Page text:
Narrative Nonfiction: Diving Into Information Writing Blog Series

Diving Into Information Writing Blog Series - November 2015

High above there is the Moon, cold and quiet, no air, no life, but glowing in the sky.

Here below there are three men who close themselves in special clothes, who – click – lock hands in heavy gloves,
who 
– click – lock heads in large, round helmets.

These are the opening lines of Brian Floca’s gorgeous nonfiction picture book, Moonshot: The Flight of Apollo 11 (Atheneum Books for Young Readers, 2009).  This certainly does not sound like the dry, fact-based information books I remember reading as a child.  As a matter of fact, this sounds like something I’d like to read to my own children, cuddled up before bedtime with a blanket around us.  This is a breathtaking example of a particular breed of nonfiction called narrative nonfiction.  It educates like nonfiction, yet reads like a story.  Perhaps a study of narrative nonfiction might help to infuse new life and creativity into your next information unit.

Understanding the Genre

In order to write narrative nonfiction, your students must first understand this genre.  Of course, the best way to develop this understanding is to immerse yourselves in the genre.  There are countless mentor texts of this genre.  Some of my favorites are:

  • 14 Cows for America by Carmen Agra Deedy
  • Frog Song by Brenda Z. Guidberson
  • Locomotive by Brian Floca
  • Bat Loves the Night by Nicola Davies

After you and your students have read lots and lots of narrative nonfiction, you will want to work together to create a definition of the genre.  Remember that narrative nonfiction includes certain elements of narrative writing such as characters, dialogue and sequence of events.  However, the content is informational.  It is factual information, written in story form.

Conducting Research

Some facts about the Boston Marathon bombing.

Some facts about the Boston Marathon bombing.

When the fifth graders in my previous district wrote narrative nonfiction, they conducted research and collected information the same way they would in any other information unit.  They read books and articles on the internet.  They used their own background knowledge.  They talked to experts in the field.  What differentiated this unit from other information writing units is the next step.

Finding a Story

Before beginning their drafts, we had students envision their final piece and come up with a narrative story to tell.  Their story would be the container for all of their research. We looked back at the mentor texts and discussed each of the author’s stories.  For example, in order to teach us about the Transcontinental Railroad in Locomotive, Brian Floca told the story of a single locomotive as it traveled across the country. In Moonshot, we followed the story of three astronauts as they journeyed to the moon and back.   In order to teach about the behavior of bats, Nicola Davies told us the story of a single bat’s journey through the night in Bat Loves the Night.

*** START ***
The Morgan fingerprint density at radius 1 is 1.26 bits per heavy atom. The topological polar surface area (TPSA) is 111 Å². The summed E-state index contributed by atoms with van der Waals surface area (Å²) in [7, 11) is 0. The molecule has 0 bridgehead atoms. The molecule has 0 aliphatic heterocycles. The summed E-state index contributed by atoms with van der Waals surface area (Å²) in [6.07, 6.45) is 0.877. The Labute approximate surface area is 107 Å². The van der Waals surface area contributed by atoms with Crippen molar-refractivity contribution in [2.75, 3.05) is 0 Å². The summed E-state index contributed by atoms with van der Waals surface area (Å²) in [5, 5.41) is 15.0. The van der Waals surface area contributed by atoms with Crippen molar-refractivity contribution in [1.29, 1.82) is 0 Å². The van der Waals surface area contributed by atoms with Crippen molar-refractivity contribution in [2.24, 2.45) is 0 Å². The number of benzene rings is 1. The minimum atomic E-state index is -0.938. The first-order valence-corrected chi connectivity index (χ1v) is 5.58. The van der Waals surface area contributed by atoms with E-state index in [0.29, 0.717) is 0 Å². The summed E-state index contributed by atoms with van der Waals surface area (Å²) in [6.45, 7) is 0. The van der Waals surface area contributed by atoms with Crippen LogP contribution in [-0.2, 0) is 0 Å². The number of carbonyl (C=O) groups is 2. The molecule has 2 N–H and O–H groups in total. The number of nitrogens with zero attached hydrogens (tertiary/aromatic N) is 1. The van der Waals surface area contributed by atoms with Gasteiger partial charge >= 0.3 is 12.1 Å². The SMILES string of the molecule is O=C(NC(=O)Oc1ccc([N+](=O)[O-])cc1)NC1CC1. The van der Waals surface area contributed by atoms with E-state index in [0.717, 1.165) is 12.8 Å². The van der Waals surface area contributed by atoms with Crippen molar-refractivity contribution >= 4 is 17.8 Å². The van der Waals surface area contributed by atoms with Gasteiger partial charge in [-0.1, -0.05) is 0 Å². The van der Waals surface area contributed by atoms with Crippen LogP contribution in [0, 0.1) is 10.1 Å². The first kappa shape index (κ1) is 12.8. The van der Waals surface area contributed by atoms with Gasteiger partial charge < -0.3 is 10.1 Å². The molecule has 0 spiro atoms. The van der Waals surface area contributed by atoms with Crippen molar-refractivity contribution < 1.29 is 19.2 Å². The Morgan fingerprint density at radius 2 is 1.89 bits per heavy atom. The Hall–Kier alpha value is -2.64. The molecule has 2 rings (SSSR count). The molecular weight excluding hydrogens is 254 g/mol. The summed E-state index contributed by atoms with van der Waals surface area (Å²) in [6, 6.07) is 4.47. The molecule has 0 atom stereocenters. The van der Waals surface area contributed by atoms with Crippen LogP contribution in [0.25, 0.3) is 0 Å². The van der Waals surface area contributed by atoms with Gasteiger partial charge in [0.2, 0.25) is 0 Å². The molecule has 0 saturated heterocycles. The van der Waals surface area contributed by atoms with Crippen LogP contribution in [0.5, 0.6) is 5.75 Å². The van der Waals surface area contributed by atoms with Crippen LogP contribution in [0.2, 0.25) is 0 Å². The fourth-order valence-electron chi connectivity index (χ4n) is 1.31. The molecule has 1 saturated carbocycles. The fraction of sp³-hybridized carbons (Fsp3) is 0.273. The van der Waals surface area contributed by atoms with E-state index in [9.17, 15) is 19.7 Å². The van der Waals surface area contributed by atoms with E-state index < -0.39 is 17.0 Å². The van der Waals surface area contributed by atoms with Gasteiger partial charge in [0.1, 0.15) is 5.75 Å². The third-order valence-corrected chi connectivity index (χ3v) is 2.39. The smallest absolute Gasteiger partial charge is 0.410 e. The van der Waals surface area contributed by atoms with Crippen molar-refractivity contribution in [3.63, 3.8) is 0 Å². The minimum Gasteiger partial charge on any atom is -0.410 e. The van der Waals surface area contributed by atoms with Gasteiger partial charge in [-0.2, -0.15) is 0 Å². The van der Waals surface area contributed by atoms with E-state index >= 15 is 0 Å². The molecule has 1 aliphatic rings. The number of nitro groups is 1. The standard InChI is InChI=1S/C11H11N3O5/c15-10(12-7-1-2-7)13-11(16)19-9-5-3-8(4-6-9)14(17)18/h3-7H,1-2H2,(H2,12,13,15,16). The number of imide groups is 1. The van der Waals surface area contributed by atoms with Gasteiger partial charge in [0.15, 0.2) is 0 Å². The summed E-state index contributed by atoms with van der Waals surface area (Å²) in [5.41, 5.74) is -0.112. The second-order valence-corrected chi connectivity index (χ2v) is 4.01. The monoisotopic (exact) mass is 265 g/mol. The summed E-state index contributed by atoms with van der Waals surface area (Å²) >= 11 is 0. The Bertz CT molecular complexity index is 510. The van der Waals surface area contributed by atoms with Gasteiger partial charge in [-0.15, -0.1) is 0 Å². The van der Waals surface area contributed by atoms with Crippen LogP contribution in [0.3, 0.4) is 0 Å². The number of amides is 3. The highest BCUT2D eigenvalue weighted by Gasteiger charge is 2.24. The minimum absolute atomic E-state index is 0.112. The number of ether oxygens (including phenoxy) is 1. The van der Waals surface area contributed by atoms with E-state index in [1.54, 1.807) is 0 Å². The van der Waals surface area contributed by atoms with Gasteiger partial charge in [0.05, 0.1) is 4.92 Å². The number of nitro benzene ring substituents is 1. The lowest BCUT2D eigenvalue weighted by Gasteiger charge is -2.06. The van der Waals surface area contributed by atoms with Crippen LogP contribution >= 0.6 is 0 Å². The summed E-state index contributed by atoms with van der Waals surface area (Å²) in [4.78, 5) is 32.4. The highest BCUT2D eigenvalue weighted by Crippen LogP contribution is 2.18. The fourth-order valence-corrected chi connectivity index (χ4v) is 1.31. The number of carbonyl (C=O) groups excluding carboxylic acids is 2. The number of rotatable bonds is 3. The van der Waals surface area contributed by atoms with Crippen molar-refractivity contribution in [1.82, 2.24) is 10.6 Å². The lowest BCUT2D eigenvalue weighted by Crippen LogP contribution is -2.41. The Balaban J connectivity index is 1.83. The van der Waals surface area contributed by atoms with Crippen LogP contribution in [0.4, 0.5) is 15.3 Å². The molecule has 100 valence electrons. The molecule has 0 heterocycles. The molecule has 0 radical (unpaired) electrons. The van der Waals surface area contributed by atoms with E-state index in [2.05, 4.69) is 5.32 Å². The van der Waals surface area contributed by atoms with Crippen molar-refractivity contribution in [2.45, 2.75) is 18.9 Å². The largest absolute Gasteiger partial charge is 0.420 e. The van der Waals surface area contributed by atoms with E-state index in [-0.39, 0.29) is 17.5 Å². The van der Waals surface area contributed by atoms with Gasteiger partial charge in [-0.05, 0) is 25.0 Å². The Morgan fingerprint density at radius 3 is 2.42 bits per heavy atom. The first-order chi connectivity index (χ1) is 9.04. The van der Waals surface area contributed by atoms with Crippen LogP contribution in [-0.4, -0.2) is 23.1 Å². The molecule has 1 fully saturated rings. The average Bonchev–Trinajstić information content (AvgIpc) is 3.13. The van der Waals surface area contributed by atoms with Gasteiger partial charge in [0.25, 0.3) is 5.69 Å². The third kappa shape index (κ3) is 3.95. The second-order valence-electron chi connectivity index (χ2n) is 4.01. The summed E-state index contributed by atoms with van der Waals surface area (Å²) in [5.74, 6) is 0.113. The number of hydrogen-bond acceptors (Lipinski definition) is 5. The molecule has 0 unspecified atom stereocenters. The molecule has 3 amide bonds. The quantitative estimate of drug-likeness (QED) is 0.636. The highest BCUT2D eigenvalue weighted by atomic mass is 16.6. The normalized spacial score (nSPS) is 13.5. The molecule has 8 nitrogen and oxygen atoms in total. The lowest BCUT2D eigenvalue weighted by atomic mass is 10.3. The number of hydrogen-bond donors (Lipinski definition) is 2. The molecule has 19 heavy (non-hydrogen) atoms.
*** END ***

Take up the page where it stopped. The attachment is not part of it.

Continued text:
In the same way, we guided students to use their writers’ notebooks to brainstorm and envision their stories.  Here is how I might think aloud through this process:

I am writing an information piece on the Boston Marathon bombing in 2013.  I have all my facts gathered, and now I am trying to envision what story I might tell as I teach my readers about this tragic and sad event.  I am thinking I might tell the story of a single runner.  I could follow the runner from the starting point and through the race.  We could experience the race with her – feet hitting the pavement, sweat dripping, breath heavy.  She could hear the explosion and see people scattering in all directions.  She watches, unhurt, as paramedics arrive.  Later, she reads about the event on the front page of a newspaper.

Or maybe I want to do snapshots of scenes instead.  Scene one is in the early morning as volunteers set up the race route. Scene two is the runners arriving and stretching their muscles.  Scene three is a family cheering their runner on from the sidelines during the race.   Scene four is chaos, smoke, and injuries.

Students could play around with different story angles in their writers’ notebooks until they find one that feels right.  We recommended that students sketch out different story boards in their writers’ notebooks to help envision their story line.

Storyboard1

Storyboard 1. Click to enlarge.

Storyboard2

Storyboard 2. Click to enlarge.

Drafting

The final piece of the puzzle was using narrative techniques to help draft the pieces.  In a typical information writing unit, we might focus on structure, paragraphing, text features, and elaboration.  In this unit, however, we needed to incorporate some narrative elements as well.  So we taught minilessons on:

  • using dialogue to make your characters come alive
  • using sensory images to paint a picture
  • sequencing events to tell your story
  • using vivid and poetic verbs to tell your story
  • using figurative language

Although this type of information writing can be challenging, it is a wonderful way to stretch the abilities of your young writers.  Plus, it exposes them to the beautiful words of narrative nonfiction writers such as Brian Floca:

They fly back together through the dark with pictures, stones, and stories, with secrets of the sky, with a view of home, from far away. 

Back to family, back to friends, to warmth, to light, to trees and blue water.  Back from the Moon, they land with a SPLASH! 

To warmth, to light, to home at last.

Let’s chat on Monday, November 9th at 8:30 p.m. EST, when the eight of us host a Twitter Chat about information writing. Just search and tag #TWTBlog to participate.

Let’s chat on Monday, November 9th at 8:30 p.m. EST, when the eight of us host a Twitter Chat about information writing. Just search and tag #TWTBlog to participate.